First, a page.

Joseph's fisticuffs suggest a man perpetually at odds with the modern world, and possibly on the verge of extinction because of it. When Hannah first asks him what his name is, his response, emerging from the rack of dresses he's cowering behind, is "Robert De Niro", both a nod to all things Scorsese, and the choice of someone who hasn't set foot inside a cinema for the best part of two decades, oblivious to that star's descent into Meet the Parents-era softness. Elsewhere, Considine's self-penned script flirts with the verbose, falling foul of the old "show, don't tell" rule. It's one thing to have a wino friend of Joseph's refer to the local Pakistani population as "pack animals", and talk of his dreams of opening a zoo, but the writer-director tips his hand in having Marsan confront his wife with such lines as "Do I smell like a dead animal?" in the very next scene. Where the more experienced Arnold was able to smuggle in her imagery in the form of background stickers, pets and murals, Considine - as with many of his most memorable performances as an actor - can't resist blurting his out. The prehistoric resonances of that title grow only louder: everybody here is in the grip, in the jaws, of something terrible. But we get the point, and we get it early, and we get it over and over again.

Where Tyrannosaur can't be faulted, however, is in its performances. It is astonishing that Mullan can still find new ways of looking at and thinking through the hard man archetype - this one even has the same name as his alcoholic from 1998's My Name is Joe - yet even if Joseph's path to self-realisation ("I am not a good human being") is bumpier and less predictable, once again we marvel at the control the actor exerts in its portrait of an essentially uncontrollable man, the way there isn't a false word or gesture in this performance, how Mullan gets us to pull for a serial pooch-slayer. (His explanation of the title is sweetly chauvinist, with a perfectly timed, typically earthy punchline.)

The film's real revelation, though, is Colman. Denied the passive-aggressive moves of her mousy small-screen creations (Sophie in Peep Show, the PA in Twenty Twelve), she instead projects a core of steely inner strength beneath a battered and bruised exterior. This is what we might expect from one of life's fervent believers - a show of unshakeable faith, however grim the circumstances - and where Tyrannosaur is at its most surprising is in its utterly sincere, unironic representation of religion as a source of comfort at times of need. Hannah's fine with God; it's the men around her, His sons, who are the problem. At any rate, the charity worker's explosion of alcohol-induced rage at her husband comprises the single most dynamic and extraordinary ten minutes this actress has ever given us, and while there's some lovely stuff right out of the Colman comic wheelhouse as Hannah and Joseph sort through a ragbag of charity offerings destined to provide her with a whole new wardrobe, she also understands how to make moving and disturbing the final revelation of the extent to which she's been touched by the men around her.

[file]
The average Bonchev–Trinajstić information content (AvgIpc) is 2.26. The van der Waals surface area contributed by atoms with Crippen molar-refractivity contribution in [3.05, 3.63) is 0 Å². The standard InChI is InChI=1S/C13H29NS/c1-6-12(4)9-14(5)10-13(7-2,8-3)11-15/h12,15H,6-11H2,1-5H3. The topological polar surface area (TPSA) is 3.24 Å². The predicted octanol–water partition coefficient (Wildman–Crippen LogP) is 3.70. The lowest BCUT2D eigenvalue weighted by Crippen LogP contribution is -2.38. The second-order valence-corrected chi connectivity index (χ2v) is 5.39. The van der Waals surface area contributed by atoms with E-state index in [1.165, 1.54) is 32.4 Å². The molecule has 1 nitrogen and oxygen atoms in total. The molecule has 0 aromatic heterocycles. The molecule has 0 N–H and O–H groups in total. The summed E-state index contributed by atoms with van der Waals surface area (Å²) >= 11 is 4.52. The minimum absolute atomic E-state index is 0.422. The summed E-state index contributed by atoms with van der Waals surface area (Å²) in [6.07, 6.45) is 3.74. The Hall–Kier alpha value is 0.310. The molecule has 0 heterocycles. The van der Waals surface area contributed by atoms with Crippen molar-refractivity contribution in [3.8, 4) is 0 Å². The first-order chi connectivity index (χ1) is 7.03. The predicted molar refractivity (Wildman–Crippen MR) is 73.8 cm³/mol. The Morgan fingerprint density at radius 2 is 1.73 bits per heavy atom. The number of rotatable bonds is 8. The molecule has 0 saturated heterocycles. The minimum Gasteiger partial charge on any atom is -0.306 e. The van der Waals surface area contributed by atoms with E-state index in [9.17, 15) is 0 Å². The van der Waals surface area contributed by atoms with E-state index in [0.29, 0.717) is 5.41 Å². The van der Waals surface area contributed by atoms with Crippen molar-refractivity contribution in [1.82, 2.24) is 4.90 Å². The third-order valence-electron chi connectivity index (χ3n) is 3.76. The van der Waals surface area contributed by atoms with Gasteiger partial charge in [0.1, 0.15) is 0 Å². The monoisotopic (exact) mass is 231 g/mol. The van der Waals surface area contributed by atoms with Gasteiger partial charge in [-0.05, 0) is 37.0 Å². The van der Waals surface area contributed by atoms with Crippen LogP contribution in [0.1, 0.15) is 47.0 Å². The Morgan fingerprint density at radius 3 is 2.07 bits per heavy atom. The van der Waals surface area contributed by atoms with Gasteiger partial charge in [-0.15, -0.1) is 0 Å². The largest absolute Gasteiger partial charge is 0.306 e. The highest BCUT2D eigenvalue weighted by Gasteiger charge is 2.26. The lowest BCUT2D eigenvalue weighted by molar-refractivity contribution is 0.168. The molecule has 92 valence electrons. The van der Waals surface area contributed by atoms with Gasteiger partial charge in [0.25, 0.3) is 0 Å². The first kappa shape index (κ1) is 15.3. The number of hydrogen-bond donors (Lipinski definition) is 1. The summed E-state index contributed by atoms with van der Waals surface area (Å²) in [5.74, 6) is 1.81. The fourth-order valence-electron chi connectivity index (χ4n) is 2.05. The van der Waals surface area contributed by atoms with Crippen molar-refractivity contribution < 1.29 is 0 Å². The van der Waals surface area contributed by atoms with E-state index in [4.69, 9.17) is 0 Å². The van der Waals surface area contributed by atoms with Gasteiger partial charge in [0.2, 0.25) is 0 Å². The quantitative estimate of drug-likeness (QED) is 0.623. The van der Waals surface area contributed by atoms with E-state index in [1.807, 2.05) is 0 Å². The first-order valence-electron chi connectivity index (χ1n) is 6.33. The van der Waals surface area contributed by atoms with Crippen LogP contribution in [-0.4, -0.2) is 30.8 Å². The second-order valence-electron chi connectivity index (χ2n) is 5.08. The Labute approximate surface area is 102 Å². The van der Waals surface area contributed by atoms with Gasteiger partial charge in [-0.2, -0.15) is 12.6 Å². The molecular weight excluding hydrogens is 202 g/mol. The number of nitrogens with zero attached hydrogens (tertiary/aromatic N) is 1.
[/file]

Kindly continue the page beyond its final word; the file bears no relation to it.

This final twist of the knife may be too melodramatic for some, preceded as it is by a musical montage that - clearly owing a debt to Considine's old mucker Shane Meadows - looks an obvious stalling for time before things get really bleak, and unnecessary injection of a warmth the actors are more than capable of providing themselves. I also question whether even the most ardent of feminists might consider Tyrannosaur's prevailing downer on men somewhat de trop. (Meadows' films, larky and laddish as they can be, permit masculinity a far broader range: consider the varied array of father figures in A Room for Romeo Brass, still arguably Considine's finest 90 minutes of screentime.) Nevertheless, this remains a debut of a raw and raggedy power, and yet more proof - after Richard Ayoade's Submarine - that producers Warp Films are generally backing the right first-time filmmakers: ambassadors for a new and uncompromising form of British cinema, doing vital work in poking round - in Considine's case, excavating - those homes and gardens beyond the limited remit of the Home Counties. Tyrannosaur is a real turn up: it roars.

Tyrannosaur opens in selected cinemas from Friday.